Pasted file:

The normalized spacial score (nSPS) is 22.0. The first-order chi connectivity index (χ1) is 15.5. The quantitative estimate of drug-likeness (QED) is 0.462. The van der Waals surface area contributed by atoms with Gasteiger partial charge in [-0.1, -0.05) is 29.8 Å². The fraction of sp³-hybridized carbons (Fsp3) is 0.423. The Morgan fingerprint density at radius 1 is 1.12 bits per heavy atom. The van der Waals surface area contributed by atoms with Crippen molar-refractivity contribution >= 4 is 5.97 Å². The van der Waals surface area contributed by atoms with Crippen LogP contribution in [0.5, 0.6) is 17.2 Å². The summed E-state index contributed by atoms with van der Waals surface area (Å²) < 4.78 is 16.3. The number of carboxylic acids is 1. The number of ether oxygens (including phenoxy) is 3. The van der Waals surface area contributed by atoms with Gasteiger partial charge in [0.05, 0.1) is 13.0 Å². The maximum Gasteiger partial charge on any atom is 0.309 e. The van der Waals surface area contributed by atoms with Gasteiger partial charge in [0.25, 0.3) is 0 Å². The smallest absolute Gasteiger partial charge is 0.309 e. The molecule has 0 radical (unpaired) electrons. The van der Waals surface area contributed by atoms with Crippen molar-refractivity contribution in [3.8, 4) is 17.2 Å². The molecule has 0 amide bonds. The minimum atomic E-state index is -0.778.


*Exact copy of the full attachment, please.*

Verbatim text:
The normalized spacial score (nSPS) is 22.0. The first-order chi connectivity index (χ1) is 15.5. The quantitative estimate of drug-likeness (QED) is 0.462. The van der Waals surface area contributed by atoms with Gasteiger partial charge in [-0.1, -0.05) is 29.8 Å². The fraction of sp³-hybridized carbons (Fsp3) is 0.423. The Morgan fingerprint density at radius 1 is 1.12 bits per heavy atom. The van der Waals surface area contributed by atoms with Crippen molar-refractivity contribution >= 4 is 5.97 Å². The van der Waals surface area contributed by atoms with Crippen LogP contribution in [0.5, 0.6) is 17.2 Å². The summed E-state index contributed by atoms with van der Waals surface area (Å²) < 4.78 is 16.3. The number of carboxylic acids is 1. The number of ether oxygens (including phenoxy) is 3. The van der Waals surface area contributed by atoms with Gasteiger partial charge in [0.05, 0.1) is 13.0 Å². The maximum Gasteiger partial charge on any atom is 0.309 e. The van der Waals surface area contributed by atoms with Gasteiger partial charge in [0.25, 0.3) is 0 Å². The smallest absolute Gasteiger partial charge is 0.309 e. The molecule has 0 radical (unpaired) electrons. The van der Waals surface area contributed by atoms with Crippen molar-refractivity contribution in [3.8, 4) is 17.2 Å². The molecule has 0 amide bonds. The minimum atomic E-state index is -0.778.